Introduction to Activism:
A Reading List
Moms Demand Action's Founder Shannon Watts Shares the Books that Taught Her to Organize
I was an accidental activist. I never planned on getting involved in social advocacy, let alone gun violence prevention. I knew nothing about organizing, or gun laws, or gun policy. I only knew our nation was broken and—as an American, a woman and a mom—I had a moral imperative to help fix it. Thankfully, other people—many of them women—did have experience, and wrote about it. From books on gun violence policy and research to being a leader in difficult times to listening to marginalized communities to channeling your rage into action. All of it has been invaluable and instructive in my activism. An activist I know works mainly behind the scenes in Texas because she fears the vitriolic trolls who may come after her online—or even off-line. Anytime I try to convince her to speak out in public, she says to me, “I’m no Malala.” None of us are. But the blueprint in these books—and the books of so many other successful activists—serve as manuals so that we may aspire to be that brave.
Malala Yousafzai, I Am Malala
I Am Malala is the story of Malala Yousafzai, who was shot in the head by a Taliban gunman when she was 15. Yousafzai became an international advocate for women’s rights—especially the right to be educated—calling it the most powerful weapon against the extremism that led to her shooting. Much like the young activists who started a national conversation about gun violence in America after the school shooting in Parkland, Florida, Malala survived an unthinkable tragedy and refused to be silenced by smear campaigns. Yousafzai’s bravery in the face of brutal violence—and her ability to turn her experience into advocacy—is instructive and inspiring for all would-be activists. As Yousafzai writes, “When the whole world is silent, even one voice becomes powerful.”
Daniel W. Webster and Jon S. Vernick, Reducing Gun Violence in America: Informing Policy with Evidence and Analysis
Daniel Webster and Jon Vernick, researchers and directors at the Johns Hopkins Center for Gun Policy and Research, are among the nation’s foremost experts on gun violence, an important commodity given that our government has refused to fund research that would help us better understand our gun violence crisis and how to solve it. I knew relatively little about gun laws when I started Moms Demand Action, and the writings of Webster and Vernick helped fill in the gaps—for me and so many of our volunteers. In this analysis, Webster and Vernick summarize relevant research and recommend policies that are both constitutionally permissible and publicly palatable. It also identifies policies to address not only mass shootings, but the less-publicized gun violence that kills nearly 100 Americans every day.
Robin DiAngelo, White Fragility
As a white woman advocating for gun violence prevention, I’ve learned so much about the importance of intersectionality—lessons that along the way have been both eye-opening and life changing. In her book, DiAngelo, an academic and trainer on issues of racial and social justice, examines why white Americans are often defensive when challenged about their ideas about race and racism, aka white fragility. “It is white people’s responsibility to be less fragile; people of color don’t need to twist themselves into knots trying to navigate us as painlessly as possible,” DiAngelo writes. The book also explores how this fragility can lead white women to center themselves in their activism, a limiting factor in American feminism. Ultimately, it’s up to white women to listen to marginalized women, and use their privilege to fight with and for women collectively.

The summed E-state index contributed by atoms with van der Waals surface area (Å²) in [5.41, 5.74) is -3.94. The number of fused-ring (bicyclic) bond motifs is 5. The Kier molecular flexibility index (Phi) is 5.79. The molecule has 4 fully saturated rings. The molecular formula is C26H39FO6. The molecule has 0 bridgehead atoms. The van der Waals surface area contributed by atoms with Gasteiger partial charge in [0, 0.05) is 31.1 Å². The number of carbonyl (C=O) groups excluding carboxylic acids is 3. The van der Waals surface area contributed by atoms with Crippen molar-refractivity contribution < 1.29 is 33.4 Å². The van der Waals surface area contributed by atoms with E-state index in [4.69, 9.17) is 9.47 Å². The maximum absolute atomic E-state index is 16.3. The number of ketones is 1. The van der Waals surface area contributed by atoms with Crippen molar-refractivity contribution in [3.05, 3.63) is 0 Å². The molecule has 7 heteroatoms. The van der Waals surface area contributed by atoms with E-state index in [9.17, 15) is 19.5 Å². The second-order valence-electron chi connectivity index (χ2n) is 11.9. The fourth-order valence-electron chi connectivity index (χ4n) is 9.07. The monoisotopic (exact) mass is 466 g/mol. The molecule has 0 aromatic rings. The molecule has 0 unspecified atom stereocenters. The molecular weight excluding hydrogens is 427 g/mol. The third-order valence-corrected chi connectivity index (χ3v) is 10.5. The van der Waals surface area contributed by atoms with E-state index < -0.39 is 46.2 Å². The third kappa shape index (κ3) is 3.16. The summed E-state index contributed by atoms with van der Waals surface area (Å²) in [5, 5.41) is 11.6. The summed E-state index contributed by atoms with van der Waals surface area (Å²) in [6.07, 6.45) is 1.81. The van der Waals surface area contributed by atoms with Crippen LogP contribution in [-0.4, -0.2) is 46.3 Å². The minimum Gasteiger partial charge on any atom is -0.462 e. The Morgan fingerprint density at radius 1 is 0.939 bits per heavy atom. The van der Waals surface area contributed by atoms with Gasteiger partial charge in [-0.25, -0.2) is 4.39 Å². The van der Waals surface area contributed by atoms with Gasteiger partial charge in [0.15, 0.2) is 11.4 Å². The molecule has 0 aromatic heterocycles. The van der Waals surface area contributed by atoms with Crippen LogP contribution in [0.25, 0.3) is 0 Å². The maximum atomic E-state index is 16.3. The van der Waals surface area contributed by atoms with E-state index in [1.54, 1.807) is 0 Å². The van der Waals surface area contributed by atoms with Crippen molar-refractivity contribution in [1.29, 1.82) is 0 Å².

Brené Brown, Dare to Lead: Brave Work. Tough Conversations. Whole Hearts.
Brené Brown has become the go to teacher for being the best leader you can be. For many of us, leadership skills (empathy, connection, and courage) are neither inborn nor intuitive—they must be learned. In 2012, after the horrific school shooting tragedy in Newtown, Connecticut, I found myself serving as the tip of the spear on an issue known for its volatility and trolls. Brown’s tough talk about being brave in the arena, and using your cultural dispensations for good, buoyed me during hard times. As Brown writes in Dare to Lead, “Choosing our own comfort over hard conversations is the epitome of privilege, and it corrodes trust and moves us away from meaningful and lasting change.”
Soraya Chemaly, Rage Becomes Her: The Power of Women’s Anger
Chemaly interviewed me for her book, Rage Becomes Her, to dig deeper into the fear and anger that helped birth Moms Demand Action. Since then, we’ve had conversations about how mothers have shaped activism in America. Specifically, our culture allows women to be angry on behalf of others, but not themselves. Chemaly writes, “A society that does not respect women’s anger is one that does not respect women—not as human beings, thinkers, knowers, active participants, or citizens.” At the same time, pragmatism calls us to pull the levers of power available to us. Given that women are only about 20 percent of state and federal lawmakers, that power currently resides in our voices and votes. Chemaly’s book encourages women to understand their anger, embrace its power, and use it as a tool for positive change.